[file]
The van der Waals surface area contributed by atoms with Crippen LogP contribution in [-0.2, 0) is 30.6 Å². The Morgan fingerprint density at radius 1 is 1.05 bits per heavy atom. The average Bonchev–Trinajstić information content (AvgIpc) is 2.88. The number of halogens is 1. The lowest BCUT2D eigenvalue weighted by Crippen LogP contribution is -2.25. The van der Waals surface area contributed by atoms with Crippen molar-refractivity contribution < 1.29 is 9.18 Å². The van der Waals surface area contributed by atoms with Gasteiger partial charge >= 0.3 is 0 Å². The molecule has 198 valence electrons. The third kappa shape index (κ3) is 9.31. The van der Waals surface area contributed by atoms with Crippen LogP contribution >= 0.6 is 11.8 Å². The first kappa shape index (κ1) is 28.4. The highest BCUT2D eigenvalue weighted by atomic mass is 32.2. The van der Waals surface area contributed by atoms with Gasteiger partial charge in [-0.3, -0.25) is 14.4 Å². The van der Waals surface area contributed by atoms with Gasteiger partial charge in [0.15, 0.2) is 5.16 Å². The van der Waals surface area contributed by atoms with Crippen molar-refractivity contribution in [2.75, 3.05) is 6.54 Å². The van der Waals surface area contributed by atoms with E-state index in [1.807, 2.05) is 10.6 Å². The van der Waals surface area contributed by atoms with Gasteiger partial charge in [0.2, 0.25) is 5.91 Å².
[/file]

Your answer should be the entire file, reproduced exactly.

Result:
The van der Waals surface area contributed by atoms with Crippen LogP contribution in [-0.2, 0) is 30.6 Å². The Morgan fingerprint density at radius 1 is 1.05 bits per heavy atom. The average Bonchev–Trinajstić information content (AvgIpc) is 2.88. The number of halogens is 1. The lowest BCUT2D eigenvalue weighted by Crippen LogP contribution is -2.25. The van der Waals surface area contributed by atoms with Crippen molar-refractivity contribution < 1.29 is 9.18 Å². The van der Waals surface area contributed by atoms with Gasteiger partial charge >= 0.3 is 0 Å². The molecule has 198 valence electrons. The third kappa shape index (κ3) is 9.31. The van der Waals surface area contributed by atoms with Crippen LogP contribution >= 0.6 is 11.8 Å². The first kappa shape index (κ1) is 28.4. The highest BCUT2D eigenvalue weighted by atomic mass is 32.2. The van der Waals surface area contributed by atoms with Gasteiger partial charge in [-0.3, -0.25) is 14.4 Å². The van der Waals surface area contributed by atoms with Gasteiger partial charge in [0.15, 0.2) is 5.16 Å². The van der Waals surface area contributed by atoms with Crippen molar-refractivity contribution in [2.75, 3.05) is 6.54 Å². The van der Waals surface area contributed by atoms with E-state index in [1.807, 2.05) is 10.6 Å². The van der Waals surface area contributed by atoms with Gasteiger partial charge in [0.2, 0.25) is 5.91 Å².